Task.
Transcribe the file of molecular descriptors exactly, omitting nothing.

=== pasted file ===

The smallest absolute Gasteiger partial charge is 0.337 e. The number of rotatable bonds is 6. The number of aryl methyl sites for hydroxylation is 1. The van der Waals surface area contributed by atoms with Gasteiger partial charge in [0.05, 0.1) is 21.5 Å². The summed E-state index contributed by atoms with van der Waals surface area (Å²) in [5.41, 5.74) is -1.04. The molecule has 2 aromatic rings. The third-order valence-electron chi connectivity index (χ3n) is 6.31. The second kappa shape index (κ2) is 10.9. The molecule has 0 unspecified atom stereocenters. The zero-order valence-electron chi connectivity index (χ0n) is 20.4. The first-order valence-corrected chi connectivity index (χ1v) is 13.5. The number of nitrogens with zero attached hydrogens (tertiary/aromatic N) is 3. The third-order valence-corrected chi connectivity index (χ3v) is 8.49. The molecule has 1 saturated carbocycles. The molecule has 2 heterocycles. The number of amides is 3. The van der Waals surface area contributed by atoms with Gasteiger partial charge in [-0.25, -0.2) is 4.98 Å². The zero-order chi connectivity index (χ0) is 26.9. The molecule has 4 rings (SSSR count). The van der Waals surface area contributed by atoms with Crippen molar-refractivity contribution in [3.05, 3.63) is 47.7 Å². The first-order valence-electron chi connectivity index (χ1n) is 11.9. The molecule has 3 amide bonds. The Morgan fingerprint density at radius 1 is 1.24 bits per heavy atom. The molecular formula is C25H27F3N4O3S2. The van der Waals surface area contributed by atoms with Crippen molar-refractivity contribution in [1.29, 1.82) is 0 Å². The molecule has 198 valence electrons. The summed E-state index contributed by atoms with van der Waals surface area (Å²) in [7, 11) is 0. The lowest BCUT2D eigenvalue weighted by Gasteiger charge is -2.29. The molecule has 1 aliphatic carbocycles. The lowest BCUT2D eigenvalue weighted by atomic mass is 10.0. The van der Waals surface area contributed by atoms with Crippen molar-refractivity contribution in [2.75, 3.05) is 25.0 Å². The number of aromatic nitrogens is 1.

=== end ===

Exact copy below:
The smallest absolute Gasteiger partial charge is 0.337 e. The number of rotatable bonds is 6. The number of aryl methyl sites for hydroxylation is 1. The van der Waals surface area contributed by atoms with Gasteiger partial charge in [0.05, 0.1) is 21.5 Å². The summed E-state index contributed by atoms with van der Waals surface area (Å²) in [5.41, 5.74) is -1.04. The molecule has 2 aromatic rings. The third-order valence-electron chi connectivity index (χ3n) is 6.31. The second kappa shape index (κ2) is 10.9. The molecule has 0 unspecified atom stereocenters. The zero-order valence-electron chi connectivity index (χ0n) is 20.4. The first-order valence-corrected chi connectivity index (χ1v) is 13.5. The number of nitrogens with zero attached hydrogens (tertiary/aromatic N) is 3. The third-order valence-corrected chi connectivity index (χ3v) is 8.49. The molecule has 1 saturated carbocycles. The molecule has 2 heterocycles. The number of amides is 3. The van der Waals surface area contributed by atoms with Gasteiger partial charge in [-0.25, -0.2) is 4.98 Å². The zero-order chi connectivity index (χ0) is 26.9. The molecule has 4 rings (SSSR count). The van der Waals surface area contributed by atoms with Crippen molar-refractivity contribution in [3.05, 3.63) is 47.7 Å². The first-order valence-electron chi connectivity index (χ1n) is 11.9. The molecule has 3 amide bonds. The Morgan fingerprint density at radius 1 is 1.24 bits per heavy atom. The molecular formula is C25H27F3N4O3S2. The van der Waals surface area contributed by atoms with Crippen molar-refractivity contribution in [1.29, 1.82) is 0 Å². The molecule has 198 valence electrons. The summed E-state index contributed by atoms with van der Waals surface area (Å²) in [7, 11) is 0. The lowest BCUT2D eigenvalue weighted by Gasteiger charge is -2.29. The molecule has 1 aliphatic carbocycles. The lowest BCUT2D eigenvalue weighted by atomic mass is 10.0. The van der Waals surface area contributed by atoms with Crippen molar-refractivity contribution in [2.75, 3.05) is 25.0 Å². The number of aromatic nitrogens is 1.